Danny Peters · Tuesday February 19, 2013
No other professional sport has as short an offseason as NASCAR; it’s less than 90 days between the checkered flag flying at Homestead and the drop of the green for Sunday’s Daytona 500. So why does it feel like it gets longer and longer every year?
Especially this one. As you might imagine, I’m raring to go-go-go in 2013 for what, at least at first blush, might be one of the sport’s fantastic seasons with plenty of changes designed to bring back its competitive edge. Here’s five things to report on, as of now with Daytona continuing to unfold…
1) Gen-6: More Questions than Answers
We’ll start, as is appropriate, with the new Gen-6 cars. Since the dawn of Speedweeks, they’ve been front and center, every handling blip or potential equipment shortage making front-page news. But ahead of the serious business on the high banks in sunny Florida, the plain truth is we still have absolutely no idea how they’ll run from week to week. How the Gen-6ers performed in the Sprint Unlimited doesn’t matter, in the long run nor does the outcome of Sunday’s Daytona 500. Plate racing accounts for just four weeks within a 36-race schedule – or nine percent, for those so mathematically inclined. It’s how they do in the meat of the schedule – the cookie-cutter tracks so prevalent on today’s calendar – that is, for now, a huge unknown.
So relax, those concerned about the product on Saturday night. What happens at Phoenix, Las Vegas, and beyond will be a far bigger indicator as to the overall health of the new vehicle as it relates to competition. Those in the know suggest there is every reason for an optimistic prognosis – albeit on extremely limited data so far. But as Daytona is dissected, in too much detail there is at least one fact we can all agree on: how good they look. The car sure is pretty with the return of a genuine manufacturer identity across all three major players in the Chevy SS, the Ford Fusion and the Toyota Camry.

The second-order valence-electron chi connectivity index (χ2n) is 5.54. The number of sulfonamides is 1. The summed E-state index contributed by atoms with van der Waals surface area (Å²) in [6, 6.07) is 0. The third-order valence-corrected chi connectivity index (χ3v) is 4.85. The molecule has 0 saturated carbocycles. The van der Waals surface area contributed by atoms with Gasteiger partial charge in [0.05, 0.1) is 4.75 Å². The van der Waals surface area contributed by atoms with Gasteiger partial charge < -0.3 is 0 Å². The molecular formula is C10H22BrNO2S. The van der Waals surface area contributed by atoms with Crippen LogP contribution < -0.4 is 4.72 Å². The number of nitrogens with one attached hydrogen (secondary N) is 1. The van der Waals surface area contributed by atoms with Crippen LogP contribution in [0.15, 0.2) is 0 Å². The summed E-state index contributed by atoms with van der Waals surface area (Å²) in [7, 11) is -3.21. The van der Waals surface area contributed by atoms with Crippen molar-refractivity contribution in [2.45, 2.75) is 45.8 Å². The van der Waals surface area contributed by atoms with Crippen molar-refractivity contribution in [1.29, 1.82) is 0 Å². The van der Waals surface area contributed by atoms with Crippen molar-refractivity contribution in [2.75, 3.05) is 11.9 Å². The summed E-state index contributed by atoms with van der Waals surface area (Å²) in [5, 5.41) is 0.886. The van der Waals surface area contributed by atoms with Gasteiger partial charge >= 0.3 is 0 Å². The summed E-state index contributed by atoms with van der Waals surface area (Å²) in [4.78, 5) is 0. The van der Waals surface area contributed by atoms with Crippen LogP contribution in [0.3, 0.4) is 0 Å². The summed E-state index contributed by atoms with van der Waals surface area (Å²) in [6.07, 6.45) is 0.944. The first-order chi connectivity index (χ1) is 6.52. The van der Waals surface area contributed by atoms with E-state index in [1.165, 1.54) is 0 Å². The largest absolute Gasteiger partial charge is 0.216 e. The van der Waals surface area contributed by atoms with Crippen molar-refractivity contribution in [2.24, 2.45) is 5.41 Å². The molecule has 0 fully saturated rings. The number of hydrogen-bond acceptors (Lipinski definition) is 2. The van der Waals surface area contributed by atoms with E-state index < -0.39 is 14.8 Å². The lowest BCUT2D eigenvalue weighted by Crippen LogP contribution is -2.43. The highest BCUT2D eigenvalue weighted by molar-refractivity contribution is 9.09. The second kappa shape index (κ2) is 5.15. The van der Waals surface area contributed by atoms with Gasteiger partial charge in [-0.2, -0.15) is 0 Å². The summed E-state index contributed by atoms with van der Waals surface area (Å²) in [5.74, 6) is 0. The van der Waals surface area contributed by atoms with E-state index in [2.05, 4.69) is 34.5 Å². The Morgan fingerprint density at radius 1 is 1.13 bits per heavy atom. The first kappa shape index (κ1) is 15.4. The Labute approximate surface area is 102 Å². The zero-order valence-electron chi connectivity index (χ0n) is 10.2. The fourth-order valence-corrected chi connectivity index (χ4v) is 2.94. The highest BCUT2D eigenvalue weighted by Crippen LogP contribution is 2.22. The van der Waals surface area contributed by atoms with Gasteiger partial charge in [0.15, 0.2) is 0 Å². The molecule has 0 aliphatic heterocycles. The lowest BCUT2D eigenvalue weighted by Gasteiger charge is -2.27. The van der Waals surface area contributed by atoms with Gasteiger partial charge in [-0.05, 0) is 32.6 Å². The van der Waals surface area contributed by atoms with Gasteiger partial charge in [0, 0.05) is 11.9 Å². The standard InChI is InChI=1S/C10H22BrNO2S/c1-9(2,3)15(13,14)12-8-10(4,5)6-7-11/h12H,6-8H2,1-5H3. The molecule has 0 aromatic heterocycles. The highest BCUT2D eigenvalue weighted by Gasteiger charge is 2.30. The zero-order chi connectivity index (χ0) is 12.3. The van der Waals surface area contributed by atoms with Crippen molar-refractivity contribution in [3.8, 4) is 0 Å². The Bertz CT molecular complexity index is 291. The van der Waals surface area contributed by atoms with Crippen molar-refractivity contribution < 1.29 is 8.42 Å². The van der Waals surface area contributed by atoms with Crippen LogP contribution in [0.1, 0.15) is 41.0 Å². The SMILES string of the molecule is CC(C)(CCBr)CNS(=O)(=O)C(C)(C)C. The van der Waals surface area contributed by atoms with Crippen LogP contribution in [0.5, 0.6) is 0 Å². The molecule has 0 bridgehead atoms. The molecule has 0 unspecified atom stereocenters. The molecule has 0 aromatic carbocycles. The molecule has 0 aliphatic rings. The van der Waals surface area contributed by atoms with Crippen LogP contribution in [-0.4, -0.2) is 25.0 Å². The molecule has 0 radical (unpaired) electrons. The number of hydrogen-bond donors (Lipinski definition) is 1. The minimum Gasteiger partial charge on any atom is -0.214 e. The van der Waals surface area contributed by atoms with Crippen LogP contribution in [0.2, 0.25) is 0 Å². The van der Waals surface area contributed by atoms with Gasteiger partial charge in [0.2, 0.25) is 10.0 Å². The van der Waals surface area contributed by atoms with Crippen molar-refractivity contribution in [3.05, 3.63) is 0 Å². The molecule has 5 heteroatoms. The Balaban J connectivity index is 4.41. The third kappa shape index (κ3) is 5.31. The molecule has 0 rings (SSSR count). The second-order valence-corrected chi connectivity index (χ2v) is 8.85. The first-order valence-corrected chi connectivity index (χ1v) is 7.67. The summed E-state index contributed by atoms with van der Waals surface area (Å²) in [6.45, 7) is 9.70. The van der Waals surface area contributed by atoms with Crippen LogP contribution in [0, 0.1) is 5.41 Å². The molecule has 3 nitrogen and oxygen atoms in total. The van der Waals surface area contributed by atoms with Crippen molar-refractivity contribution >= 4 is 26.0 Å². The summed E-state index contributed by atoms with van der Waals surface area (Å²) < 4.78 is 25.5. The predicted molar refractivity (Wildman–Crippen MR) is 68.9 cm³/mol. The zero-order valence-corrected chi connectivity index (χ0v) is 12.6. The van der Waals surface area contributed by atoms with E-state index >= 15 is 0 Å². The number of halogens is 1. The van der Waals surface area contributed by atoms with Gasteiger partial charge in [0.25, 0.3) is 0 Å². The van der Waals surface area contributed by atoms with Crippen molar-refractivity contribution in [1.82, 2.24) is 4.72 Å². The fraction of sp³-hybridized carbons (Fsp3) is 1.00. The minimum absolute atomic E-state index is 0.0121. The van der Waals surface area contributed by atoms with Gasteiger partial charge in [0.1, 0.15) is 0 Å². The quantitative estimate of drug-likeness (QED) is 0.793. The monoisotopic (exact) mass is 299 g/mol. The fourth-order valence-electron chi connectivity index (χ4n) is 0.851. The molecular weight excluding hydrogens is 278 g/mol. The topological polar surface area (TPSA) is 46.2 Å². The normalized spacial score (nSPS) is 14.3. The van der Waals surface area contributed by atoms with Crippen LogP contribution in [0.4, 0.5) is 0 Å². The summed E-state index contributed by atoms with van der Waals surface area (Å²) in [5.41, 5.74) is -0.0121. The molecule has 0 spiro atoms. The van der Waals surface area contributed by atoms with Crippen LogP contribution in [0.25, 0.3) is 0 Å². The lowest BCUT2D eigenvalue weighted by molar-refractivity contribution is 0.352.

After that? It’s nothing but pure speculation. So let’s hope, then, that the old adage of “win on Sunday, sell on Monday” rings true this year, with some good old-fashioned manufacturer pride returning at the track and throughout the fan base. This sport needs a tremendous debut for their new Gen-6 car and competition that goes way beyond our current level of expectations.
2) Danica Starts As She Hopes To Continue
The last time a Cup rookie won the Daytona 500 pole was eleven years ago. Back in 2002, a largely unknown driver from El Cajon, CA named Jimmie Johnson (you might have heard of him now) picked up the prize and raised some eyebrows. During the race, he failed to lead a lap but ran respectably, coming home 15th in what back then was a successful result. Looking back, it didn’t work out so bad for the five-time champ now, did it?
I’m not suggesting the same sort of career trajectory will follow for Danica – far from it – but this accomplishment is a milestone more than worth recognizing, despite the white noise from the haters. Patrick’s qualifying time was the fastest for the pole position in the 500 since 1990, setting a number of NASCAR records in its path. She also beat Janet Guthrie’s previous record for a woman of an 18th-place starting spot in the big race, the first of her gender to start on a Cup Series front row.
She also knows where to give credit where it’s due, particularly at a track where a poor engine means a poor performance.
“I appreciate the recognition, but it really falls 90% on Tony and his guys,” said Patrick to the assembled media in Sunday’s post-qualifying press conference. “Everybody that gives me the car to go out there and be fast, and maybe 10% [falls] on me.”
That humility will help as she adjusts to the challenge ahead. Chances are much of 2013 will feel like pushing water up a hill for Patrick, veteran crew chief Tony Gibson and the rest of the No. 10 team. There’s even a chance this pole might be the high point of the year, a point Patrick’s acknowledged during a flurry of interviews. She admitted going to Tony Gibson, in the midst of the celebration intentionally to remind him this season will not always be “great,” a level-headed comment that shows both are ready to handle the rollercoaster any rookie season presents.